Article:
About, Disclaimers, Contacts

"JVM Anatomy Quarks" is the on-going mini-post series, where every post is describing some elementary piece of knowledge about JVM. The name underlines the fact that the single post cannot be taken in isolation, and most pieces described here are going to readily interact with each other.

The post should take about 5-10 minutes to read. As such, it goes deep for only a single topic, a single test, a single benchmark, a single observation. The evidence and discussion here might be anecdotal, not actually reviewed for errors, consistency, writing 'tyle, syntaxtic and semantically errors, duplicates, or also consistency. Use and/or trust this at your own risk.


Aleksey Shipilëv, JVM/Performance Geek
Shout out at Twitter: @shipilev; Questions, comments, suggestions: aleksey@shipilev.net


Have you ever encountered the large int[] arrays that cannot be accounted for? Those that are seemingly allocated nowhere, but still consuming heap? Those that have some garbage-looking data in them?


In GC theory, there is an important property that good collectors try to maintain, heap parsability, that is, shaping the heap in such a way it could be parsed for objects, fields, etc. without complicated metadata supporting it. In OpenJDK, for example, many introspection tasks walk the heap with a simple loop like this:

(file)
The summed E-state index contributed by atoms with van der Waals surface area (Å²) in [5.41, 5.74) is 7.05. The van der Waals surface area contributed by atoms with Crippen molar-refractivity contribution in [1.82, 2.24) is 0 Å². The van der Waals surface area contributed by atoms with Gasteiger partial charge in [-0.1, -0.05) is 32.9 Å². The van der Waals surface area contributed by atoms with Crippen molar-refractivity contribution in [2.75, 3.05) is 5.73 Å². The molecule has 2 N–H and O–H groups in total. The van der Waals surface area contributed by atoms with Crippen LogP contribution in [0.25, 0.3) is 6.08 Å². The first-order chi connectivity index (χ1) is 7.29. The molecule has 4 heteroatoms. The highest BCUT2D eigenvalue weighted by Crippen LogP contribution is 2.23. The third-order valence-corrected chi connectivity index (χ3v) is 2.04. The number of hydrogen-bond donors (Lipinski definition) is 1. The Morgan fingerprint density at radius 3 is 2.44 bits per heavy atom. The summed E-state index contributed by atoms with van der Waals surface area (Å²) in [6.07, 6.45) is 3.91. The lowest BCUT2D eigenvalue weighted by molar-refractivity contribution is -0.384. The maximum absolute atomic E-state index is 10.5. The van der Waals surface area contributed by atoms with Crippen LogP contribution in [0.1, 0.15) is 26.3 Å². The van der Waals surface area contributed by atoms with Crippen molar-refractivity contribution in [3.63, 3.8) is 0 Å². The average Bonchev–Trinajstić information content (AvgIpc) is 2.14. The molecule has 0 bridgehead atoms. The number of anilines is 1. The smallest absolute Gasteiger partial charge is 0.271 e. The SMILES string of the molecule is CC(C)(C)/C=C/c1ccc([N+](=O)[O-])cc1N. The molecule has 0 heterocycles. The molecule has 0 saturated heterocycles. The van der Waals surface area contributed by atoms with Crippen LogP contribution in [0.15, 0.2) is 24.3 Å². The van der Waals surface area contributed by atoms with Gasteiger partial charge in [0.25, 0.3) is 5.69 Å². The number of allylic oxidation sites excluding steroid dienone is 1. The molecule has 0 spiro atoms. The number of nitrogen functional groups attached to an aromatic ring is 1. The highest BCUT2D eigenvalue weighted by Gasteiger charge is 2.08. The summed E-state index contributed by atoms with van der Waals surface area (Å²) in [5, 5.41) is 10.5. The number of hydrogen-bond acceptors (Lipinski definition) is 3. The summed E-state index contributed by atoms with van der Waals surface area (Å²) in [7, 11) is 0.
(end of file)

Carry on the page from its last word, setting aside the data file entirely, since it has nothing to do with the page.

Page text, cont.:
HeapWord* cur = heap_start;
while (cur < heap_used) {
  object o = (object)cur;
  cur = cur + o->size();

That’s it! If heap is parsable, then we can assume there is a contiguous stream of objects from the start to the allocated end. This is not, strictly speaking, a required property, but it makes GC implementation, testing and debugging much easier.

Enter Thread Local Allocation Buffer (TLAB) machinery: now, each thread has its own TLAB it can currently allocate to. From the GC perspective, this means the entire TLAB is claimed. GC cannot easily know what threads are up to there: are they in the middle of bumping the TLAB cursor? What is the value for TLAB cursor anyway? It is possible that a thread just keeps it somewhere in the register (in OpenJDK, it is not) and never shows it to external observers. So, there is a problem: outsiders do not know what exactly happens in TLABs.

We might want to stop the threads to avoid their TLAB mutation, and then traverse the heap accurately, checking if what we are walking right now is the part of some TLAB. But there is a more convenient trick: why don’t we make heap parsable by inserting filler objects? That is, if we have:

 ...........|===================           ]............
            ^                  ^           ^
        TLAB start        TLAB used   TLAB end

…​we can stop the threads, and ask them to allocate a dummy object in the rest of the TLAB to make their part of heap parsable:

            ^                  ^           ^
        TLAB start        TLAB used   TLAB end

What is a good candidate for a dummy object? Of course, something that has variable length. Why not int[] array? Note that "putting" the object like this only amounts to putting out the array header, and letting heap mechanics to work out the rest, jumping over its contents. Once thread resumes allocating in TLAB, it can just overwrite whatever filler we allocated, like nothing happened.

The same thing, by the way, simplifies sweeping the heap. If we remove (sweep out) the object, it is convenient to place a filler in its place to keep heap walking routines happy.